Drugs can be in short supply for two main reasons. Demand can grow and outpace supply, or the supply can be reduced, and there’s an inability to meed demand. All signs point to current shortages being a consequence of supply problems.
There is no single cause to supply interruptions. One of the biggest factors is changes in the generic drug industry. (Generic drug manufacturer can produce a product after it losses patent protection). Consolidation in the industry means there are fewer companies that will produce any product. And the manufacturers may outsource their production to contract organizations, due to the technical requirements involved. (Take a look at this Health Canada advisory which notes that one plant manufactures drugs for several different companies) .
What causes manufacturing issues? Problems emerge throughout the supply chain. In many cases, it’s regulatory agencies like the Food and Drug Association that identify quality or safety issues, interrupting production. With manufacturing increasingly becoming a global endeavor, the FDA now sends inspectors to plants in China and India where all or part of the supply may originate. It may be difficult to obtain or process raw materials that meet FDA quality standards. When problems emerge, manufacturers may decide that supporting production for low-profit or low-volume products doesn’t make economic sense. Combined with industry consolidation, the result is a dwindling number of companies willing to produce a product – and no excess capacity when there are interruptions with one supplier. A survey conducted [PDF] by the American Society of Health-System Pharmacists identified that product quality issues were the most common reason for interruptions, followed by discontinuations, capacity issues and delays, and raw material issues.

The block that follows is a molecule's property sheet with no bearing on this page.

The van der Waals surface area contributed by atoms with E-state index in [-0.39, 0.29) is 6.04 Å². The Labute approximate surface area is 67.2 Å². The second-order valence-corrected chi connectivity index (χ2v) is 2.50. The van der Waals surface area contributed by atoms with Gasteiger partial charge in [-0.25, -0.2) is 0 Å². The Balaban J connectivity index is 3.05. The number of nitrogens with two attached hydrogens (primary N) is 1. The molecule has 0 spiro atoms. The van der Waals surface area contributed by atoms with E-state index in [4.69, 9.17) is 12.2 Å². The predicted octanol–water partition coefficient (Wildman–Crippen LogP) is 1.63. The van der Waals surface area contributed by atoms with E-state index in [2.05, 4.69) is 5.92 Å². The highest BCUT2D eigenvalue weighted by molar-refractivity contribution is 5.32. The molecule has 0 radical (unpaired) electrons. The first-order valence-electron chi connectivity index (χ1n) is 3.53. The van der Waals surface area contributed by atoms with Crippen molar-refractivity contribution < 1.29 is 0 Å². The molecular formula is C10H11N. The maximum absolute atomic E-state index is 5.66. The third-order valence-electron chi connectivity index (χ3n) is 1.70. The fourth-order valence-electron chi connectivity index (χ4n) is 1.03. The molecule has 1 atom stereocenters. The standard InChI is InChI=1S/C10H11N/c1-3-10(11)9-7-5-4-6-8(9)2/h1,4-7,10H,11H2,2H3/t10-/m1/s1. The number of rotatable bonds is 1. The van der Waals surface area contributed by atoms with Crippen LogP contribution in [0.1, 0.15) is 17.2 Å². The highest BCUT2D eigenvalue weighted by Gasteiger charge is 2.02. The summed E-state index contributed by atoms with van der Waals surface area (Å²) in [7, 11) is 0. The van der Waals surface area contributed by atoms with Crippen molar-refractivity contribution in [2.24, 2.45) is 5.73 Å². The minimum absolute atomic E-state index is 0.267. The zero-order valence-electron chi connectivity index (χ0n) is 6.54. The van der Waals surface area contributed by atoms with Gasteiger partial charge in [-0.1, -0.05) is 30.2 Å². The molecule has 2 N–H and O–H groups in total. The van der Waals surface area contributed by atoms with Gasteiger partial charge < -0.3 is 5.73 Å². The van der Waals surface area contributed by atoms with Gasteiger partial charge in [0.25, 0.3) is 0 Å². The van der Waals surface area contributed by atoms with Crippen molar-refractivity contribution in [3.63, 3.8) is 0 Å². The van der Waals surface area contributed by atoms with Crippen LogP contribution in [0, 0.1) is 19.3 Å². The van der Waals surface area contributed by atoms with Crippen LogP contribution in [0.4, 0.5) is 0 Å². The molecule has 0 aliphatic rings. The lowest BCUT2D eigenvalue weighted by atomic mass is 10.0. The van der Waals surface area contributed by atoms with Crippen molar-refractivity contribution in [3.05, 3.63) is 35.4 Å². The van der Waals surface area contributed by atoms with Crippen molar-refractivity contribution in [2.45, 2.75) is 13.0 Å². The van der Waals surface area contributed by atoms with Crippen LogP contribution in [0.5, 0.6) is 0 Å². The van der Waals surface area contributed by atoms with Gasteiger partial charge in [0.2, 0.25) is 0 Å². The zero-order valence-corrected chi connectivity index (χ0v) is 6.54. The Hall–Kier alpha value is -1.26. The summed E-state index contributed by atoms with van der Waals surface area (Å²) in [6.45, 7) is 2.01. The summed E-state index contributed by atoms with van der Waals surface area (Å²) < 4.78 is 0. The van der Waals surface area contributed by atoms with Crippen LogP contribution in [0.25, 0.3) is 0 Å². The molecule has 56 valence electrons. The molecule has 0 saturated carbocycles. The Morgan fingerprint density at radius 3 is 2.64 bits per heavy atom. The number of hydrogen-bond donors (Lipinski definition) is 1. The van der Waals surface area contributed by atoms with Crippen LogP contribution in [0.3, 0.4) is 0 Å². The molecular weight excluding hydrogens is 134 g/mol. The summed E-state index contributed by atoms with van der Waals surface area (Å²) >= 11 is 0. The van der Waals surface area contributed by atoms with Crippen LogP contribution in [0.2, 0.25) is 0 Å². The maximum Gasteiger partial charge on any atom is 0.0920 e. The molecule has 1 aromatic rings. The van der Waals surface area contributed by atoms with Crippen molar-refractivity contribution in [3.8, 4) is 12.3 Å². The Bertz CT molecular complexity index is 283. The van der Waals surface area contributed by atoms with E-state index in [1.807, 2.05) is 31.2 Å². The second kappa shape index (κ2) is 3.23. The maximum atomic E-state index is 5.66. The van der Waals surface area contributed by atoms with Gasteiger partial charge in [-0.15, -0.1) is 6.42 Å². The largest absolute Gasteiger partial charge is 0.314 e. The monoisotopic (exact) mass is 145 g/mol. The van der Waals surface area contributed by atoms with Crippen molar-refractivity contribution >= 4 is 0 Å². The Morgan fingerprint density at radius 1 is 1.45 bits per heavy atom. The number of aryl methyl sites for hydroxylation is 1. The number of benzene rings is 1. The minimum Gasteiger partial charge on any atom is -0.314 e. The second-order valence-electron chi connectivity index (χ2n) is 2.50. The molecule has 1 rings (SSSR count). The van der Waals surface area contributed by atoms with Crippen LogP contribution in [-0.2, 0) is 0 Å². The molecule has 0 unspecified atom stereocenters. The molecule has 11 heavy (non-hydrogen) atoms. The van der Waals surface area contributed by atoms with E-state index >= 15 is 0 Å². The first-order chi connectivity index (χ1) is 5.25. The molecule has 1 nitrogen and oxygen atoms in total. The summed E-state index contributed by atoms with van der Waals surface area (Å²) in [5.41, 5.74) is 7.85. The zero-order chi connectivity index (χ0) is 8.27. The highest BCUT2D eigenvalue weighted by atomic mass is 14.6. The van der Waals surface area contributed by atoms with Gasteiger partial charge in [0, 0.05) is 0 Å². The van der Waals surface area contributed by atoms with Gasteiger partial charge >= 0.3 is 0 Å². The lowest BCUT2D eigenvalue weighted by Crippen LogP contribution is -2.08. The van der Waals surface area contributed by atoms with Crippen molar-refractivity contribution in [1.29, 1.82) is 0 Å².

Some have attributed shortages to being a consequence of generic drug reimbursement policies. That’s what Ezekiel J. Emanuel argued in a recent New York Times op-ed. He argues that (U.S.) Medicare pricing policies have made selling generic drugs unprofitable, driving companies from the market. But given shortages are are nothing new, sometimes involuntary, and exist worldwide, there’s no persuasive evidence that directly links reimbursement rates to supply issues. Tendering and bulk purchasing of pharmaceuticals, another common approach to purchasing, have the potential to impact supply, if a manufacturer given market exclusivity is suddenly unable to meet demands. But again, there’s no direct evidence that’s been the case, either in Canada or the USA.